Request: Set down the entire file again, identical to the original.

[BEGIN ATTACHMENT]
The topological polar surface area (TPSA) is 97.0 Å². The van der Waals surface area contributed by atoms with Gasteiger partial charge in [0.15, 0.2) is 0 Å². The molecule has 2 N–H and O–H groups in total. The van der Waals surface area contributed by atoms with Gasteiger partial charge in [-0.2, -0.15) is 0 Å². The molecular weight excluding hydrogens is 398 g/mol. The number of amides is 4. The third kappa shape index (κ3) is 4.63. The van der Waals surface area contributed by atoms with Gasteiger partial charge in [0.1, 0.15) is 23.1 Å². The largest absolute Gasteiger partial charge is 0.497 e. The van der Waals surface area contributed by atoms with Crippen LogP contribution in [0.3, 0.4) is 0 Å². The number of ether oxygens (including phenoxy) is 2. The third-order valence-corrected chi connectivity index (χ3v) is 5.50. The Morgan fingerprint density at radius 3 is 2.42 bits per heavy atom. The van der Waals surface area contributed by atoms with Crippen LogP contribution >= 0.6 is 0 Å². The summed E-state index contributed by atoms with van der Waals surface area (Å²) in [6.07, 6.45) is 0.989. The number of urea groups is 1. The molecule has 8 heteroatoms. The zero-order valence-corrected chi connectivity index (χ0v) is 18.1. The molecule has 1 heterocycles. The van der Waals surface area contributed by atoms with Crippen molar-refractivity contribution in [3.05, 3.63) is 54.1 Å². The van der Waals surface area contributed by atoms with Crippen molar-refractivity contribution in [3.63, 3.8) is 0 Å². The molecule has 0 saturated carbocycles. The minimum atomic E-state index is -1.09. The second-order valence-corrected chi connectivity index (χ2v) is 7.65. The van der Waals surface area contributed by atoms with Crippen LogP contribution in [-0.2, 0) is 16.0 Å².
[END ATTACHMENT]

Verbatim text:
The topological polar surface area (TPSA) is 97.0 Å². The van der Waals surface area contributed by atoms with Gasteiger partial charge in [0.15, 0.2) is 0 Å². The molecule has 2 N–H and O–H groups in total. The van der Waals surface area contributed by atoms with Gasteiger partial charge in [-0.2, -0.15) is 0 Å². The molecular weight excluding hydrogens is 398 g/mol. The number of amides is 4. The third kappa shape index (κ3) is 4.63. The van der Waals surface area contributed by atoms with Gasteiger partial charge in [0.1, 0.15) is 23.1 Å². The largest absolute Gasteiger partial charge is 0.497 e. The van der Waals surface area contributed by atoms with Crippen LogP contribution in [0.3, 0.4) is 0 Å². The number of ether oxygens (including phenoxy) is 2. The third-order valence-corrected chi connectivity index (χ3v) is 5.50. The Morgan fingerprint density at radius 3 is 2.42 bits per heavy atom. The van der Waals surface area contributed by atoms with Crippen LogP contribution >= 0.6 is 0 Å². The summed E-state index contributed by atoms with van der Waals surface area (Å²) in [6.07, 6.45) is 0.989. The number of urea groups is 1. The molecule has 8 heteroatoms. The zero-order valence-corrected chi connectivity index (χ0v) is 18.1. The molecule has 1 heterocycles. The van der Waals surface area contributed by atoms with Crippen molar-refractivity contribution in [3.05, 3.63) is 54.1 Å². The van der Waals surface area contributed by atoms with Crippen molar-refractivity contribution in [3.63, 3.8) is 0 Å². The molecule has 0 saturated carbocycles. The minimum atomic E-state index is -1.09. The second-order valence-corrected chi connectivity index (χ2v) is 7.65. The van der Waals surface area contributed by atoms with Crippen LogP contribution in [-0.2, 0) is 16.0 Å².